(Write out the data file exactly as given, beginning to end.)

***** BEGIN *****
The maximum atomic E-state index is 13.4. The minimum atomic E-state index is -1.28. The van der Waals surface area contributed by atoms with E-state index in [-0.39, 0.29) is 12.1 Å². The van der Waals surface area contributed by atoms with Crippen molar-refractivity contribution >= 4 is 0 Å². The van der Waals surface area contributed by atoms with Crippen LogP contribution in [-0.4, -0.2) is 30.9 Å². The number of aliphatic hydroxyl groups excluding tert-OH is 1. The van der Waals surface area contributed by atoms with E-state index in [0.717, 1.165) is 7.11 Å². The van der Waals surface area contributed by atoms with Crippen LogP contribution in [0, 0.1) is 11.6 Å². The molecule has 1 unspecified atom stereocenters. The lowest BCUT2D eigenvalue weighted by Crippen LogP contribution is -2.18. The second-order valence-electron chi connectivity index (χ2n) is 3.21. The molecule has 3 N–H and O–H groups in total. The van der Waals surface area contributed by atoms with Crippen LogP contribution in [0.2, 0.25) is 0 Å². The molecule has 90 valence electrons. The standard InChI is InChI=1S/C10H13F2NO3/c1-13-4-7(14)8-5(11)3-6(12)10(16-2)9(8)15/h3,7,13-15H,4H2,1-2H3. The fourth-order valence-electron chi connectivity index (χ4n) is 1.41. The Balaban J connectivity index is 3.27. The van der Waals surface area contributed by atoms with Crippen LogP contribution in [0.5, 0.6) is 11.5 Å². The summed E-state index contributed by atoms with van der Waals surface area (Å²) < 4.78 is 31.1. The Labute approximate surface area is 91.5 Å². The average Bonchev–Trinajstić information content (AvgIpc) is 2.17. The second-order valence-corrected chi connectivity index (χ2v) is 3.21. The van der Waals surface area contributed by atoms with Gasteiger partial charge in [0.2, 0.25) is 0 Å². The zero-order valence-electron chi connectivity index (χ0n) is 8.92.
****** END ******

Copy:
The maximum atomic E-state index is 13.4. The minimum atomic E-state index is -1.28. The van der Waals surface area contributed by atoms with E-state index in [-0.39, 0.29) is 12.1 Å². The van der Waals surface area contributed by atoms with Crippen molar-refractivity contribution >= 4 is 0 Å². The van der Waals surface area contributed by atoms with Crippen LogP contribution in [-0.4, -0.2) is 30.9 Å². The number of aliphatic hydroxyl groups excluding tert-OH is 1. The van der Waals surface area contributed by atoms with E-state index in [0.717, 1.165) is 7.11 Å². The van der Waals surface area contributed by atoms with Crippen LogP contribution in [0, 0.1) is 11.6 Å². The molecule has 1 unspecified atom stereocenters. The lowest BCUT2D eigenvalue weighted by Crippen LogP contribution is -2.18. The second-order valence-electron chi connectivity index (χ2n) is 3.21. The molecule has 3 N–H and O–H groups in total. The van der Waals surface area contributed by atoms with Crippen LogP contribution in [0.2, 0.25) is 0 Å². The molecule has 90 valence electrons. The standard InChI is InChI=1S/C10H13F2NO3/c1-13-4-7(14)8-5(11)3-6(12)10(16-2)9(8)15/h3,7,13-15H,4H2,1-2H3. The fourth-order valence-electron chi connectivity index (χ4n) is 1.41. The Balaban J connectivity index is 3.27. The van der Waals surface area contributed by atoms with Crippen LogP contribution in [0.5, 0.6) is 11.5 Å². The summed E-state index contributed by atoms with van der Waals surface area (Å²) < 4.78 is 31.1. The Labute approximate surface area is 91.5 Å². The average Bonchev–Trinajstić information content (AvgIpc) is 2.17. The second-order valence-corrected chi connectivity index (χ2v) is 3.21. The van der Waals surface area contributed by atoms with Gasteiger partial charge in [0.2, 0.25) is 0 Å². The zero-order valence-electron chi connectivity index (χ0n) is 8.92.